Money is truthful. If a man speaks of his honor, make him pay cash.
Lazarus Long, engaging and flawed protagonist of Robert Heinlein's "Future History" series (Orphans of The Sky, Time Enough For Love) kept a notebook filled with delightfully blunt aphorisms about life, death, women, power, and other important things of the here and now.
Never try to outstubborn a cat.
Lazarus is immortal and has lived through many generations of humanity. It's this perspective which allows him to cut to the chase with such incisive wit time and time again - when he says, "You live and learn, or you don't live long," you get the feeling he has seen both sides of this hypothesis proven repeatedly. Occasionally, of course, his observations are quite caustic - that was Heinlein's style, abrasive, unflinching - but the entire notebook is tempered with a Steven Wright-esque "never thought about it that way" style. Complaints about Heinlein's misogyny and general negavitity aside, the book is just downright funny.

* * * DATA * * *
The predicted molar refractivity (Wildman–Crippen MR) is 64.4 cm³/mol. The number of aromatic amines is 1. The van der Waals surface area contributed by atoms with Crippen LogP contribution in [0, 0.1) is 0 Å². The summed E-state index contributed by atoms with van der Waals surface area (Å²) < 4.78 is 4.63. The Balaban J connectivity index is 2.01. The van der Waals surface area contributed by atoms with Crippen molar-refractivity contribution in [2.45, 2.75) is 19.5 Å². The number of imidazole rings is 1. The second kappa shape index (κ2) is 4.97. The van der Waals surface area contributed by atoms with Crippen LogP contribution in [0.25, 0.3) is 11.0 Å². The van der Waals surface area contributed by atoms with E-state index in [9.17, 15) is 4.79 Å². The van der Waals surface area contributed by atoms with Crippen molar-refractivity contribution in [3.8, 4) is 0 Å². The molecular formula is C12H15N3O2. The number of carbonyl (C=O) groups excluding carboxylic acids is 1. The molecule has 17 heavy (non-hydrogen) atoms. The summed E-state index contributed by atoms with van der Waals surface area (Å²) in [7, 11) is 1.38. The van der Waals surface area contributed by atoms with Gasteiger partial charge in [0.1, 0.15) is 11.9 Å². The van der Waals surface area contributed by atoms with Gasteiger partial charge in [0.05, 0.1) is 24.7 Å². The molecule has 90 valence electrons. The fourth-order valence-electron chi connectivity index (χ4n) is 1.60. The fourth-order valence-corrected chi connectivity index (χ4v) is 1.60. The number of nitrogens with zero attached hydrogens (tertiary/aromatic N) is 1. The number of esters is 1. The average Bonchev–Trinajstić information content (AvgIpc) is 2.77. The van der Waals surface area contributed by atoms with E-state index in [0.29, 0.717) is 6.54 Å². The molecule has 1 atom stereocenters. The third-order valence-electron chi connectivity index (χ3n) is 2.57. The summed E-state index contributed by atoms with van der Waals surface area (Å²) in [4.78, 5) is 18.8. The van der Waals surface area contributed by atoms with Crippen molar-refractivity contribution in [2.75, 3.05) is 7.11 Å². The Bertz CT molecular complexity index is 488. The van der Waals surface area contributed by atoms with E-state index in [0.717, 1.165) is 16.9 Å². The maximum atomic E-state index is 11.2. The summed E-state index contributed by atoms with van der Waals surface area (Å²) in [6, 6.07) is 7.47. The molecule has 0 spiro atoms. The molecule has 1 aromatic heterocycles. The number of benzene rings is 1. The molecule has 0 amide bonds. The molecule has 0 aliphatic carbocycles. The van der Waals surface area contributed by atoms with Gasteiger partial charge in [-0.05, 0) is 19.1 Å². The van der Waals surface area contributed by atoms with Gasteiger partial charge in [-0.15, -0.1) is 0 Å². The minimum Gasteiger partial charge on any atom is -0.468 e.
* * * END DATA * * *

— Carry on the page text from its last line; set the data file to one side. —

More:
When a place gets crowded enough to require ID's, social collapse is not far away.
First published as the teaser interludes to the 1973 novel Time Enough For Love, demand eventually forced a publication of the Notebooks as a separate book in 1978 through G. P. Putnam. The first edition had lovely illustrations of the aphorisms by D. F. Vassallo, and as a coffee table book, it is best left open at all times to my favorite quote from it,
Everybody lies about sex.
Surprisingly, you can find almost all of the quotes online (though not in one central organized place), but I highly recommend that you get a hardcover edition (one is put out by Pomegranate Books on occasion) and pass it around to give your friends an insight into the unique and penetrating mind of Lazarus Long.
Heinlein, Robert. The Notebooks of Lazarus Long. Pomegranate Books:Los Angeles. 1991 ed.